Five AM Playgroup

This one is less of a “thing” and more of a “movement”. It’s a playgroup that happens in the wee hours of the morning. It will require you to have friends who are up early- most likely these friends will have small children, but insomniacs with free time will work too. Each week you will elect one friend to be “the watcher”. He or she will be responsible for looking after the children, feeding them, keeping them happy and safe, while the rest of you sleep on cots and futons in one large communal soundproof room. You will include as many people as possible in your rotation so that you can minimize the amount of time that you are required to be the one hanging with the kids at the crack of dawn. At a set time you will all wake and go your separate ways. You will be refreshed and ready to rock the day!

All during my childhood my mother swore that she had actually invented the jogging stroller. It just came to her one day as she was trying to come up with ways to work off the baby weight while simultaneously spending time with the baby. Every time we passed one she used to call out- “That was MY invention!”

After a while I just figured she was crazy. I assumed that there was absolutely no way that a woman who couldn’t manage to work a VCR could somehow invent something with wheels and breaks and gears.

Now I know she was telling the truth.


I must have been sixteen or seventeen– old enough to be up at three in the morning drinking stolen vodka out of a Dixie cup and talking about conspiracy theories with a half-dozen friends.

“Have you heard there’s a place in New Mexico where they store aliens?” says the host.

“No freaking way!” (I’m shocked and intrigued)

“And have you heard that if you play The White Album backwards it’s actually a message for devil worshipers?”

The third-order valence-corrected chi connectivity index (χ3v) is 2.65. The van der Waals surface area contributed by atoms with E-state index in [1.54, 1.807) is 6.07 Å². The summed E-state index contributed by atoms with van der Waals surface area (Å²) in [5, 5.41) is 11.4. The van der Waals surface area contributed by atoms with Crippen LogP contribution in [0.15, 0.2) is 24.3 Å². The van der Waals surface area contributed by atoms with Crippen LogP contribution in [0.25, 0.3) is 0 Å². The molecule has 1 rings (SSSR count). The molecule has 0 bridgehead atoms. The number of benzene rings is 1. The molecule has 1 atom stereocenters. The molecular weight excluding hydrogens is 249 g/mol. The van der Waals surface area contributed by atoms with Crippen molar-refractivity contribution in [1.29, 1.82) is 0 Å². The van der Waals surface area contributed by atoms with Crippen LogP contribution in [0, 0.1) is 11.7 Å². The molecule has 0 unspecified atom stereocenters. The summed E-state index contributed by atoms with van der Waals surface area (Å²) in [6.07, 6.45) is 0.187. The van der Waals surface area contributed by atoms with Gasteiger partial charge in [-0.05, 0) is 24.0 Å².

“What?” (I’m skeptical)

“And have you heard there’s a mountain with a secret chamber that can withstand a nuclear bomb and the melting of the sun. AND when all has been lost the president will choose seven hundred of the most amazing and vital people to go there and repopulate the earth.”

“Only seven hundred?” (I’m terribly concerned)

I probe: “What do you mean seven hundred? Who is he to say? And what are the qualifications? Do you need to be famous? How do you get on their radar?”

The host has no answers.

I go home feeling simultaneously gutted and determined. “I’m getting an invite to that cave.”

At the time I’m very into lists: lists of my favorite bands, lists of the places I want to visit, lists of cartoon characters I’d like to do the voices for. I start a new list: “Reasons I should get chosen to live in a cave and repopulate the planet.”

First I think of all the qualifications they might look for in a cave dweller: good hygiene, a sense of humor, 20/20 vision, someone with a working flashlight. I’ve got these things. My chances are looking good.

Next I try to think of all the reasons that someone might get picked to repopulate the earth. Mostly I figure “that special someone” will have to have an impressive resume. Like maybe they will have written some books or started a world changing not-for-profit or composed a symphony or invented something like Velcro or pace makers. I decide I’ll spend the next decade or so working on this part of the list. I teach tons of children, do voices for cartoon characters on TV and write some stuff. But when I take stock it just doesn’t seem like it’s enough. After all we’re talking about seven hundred people out of the whole human race.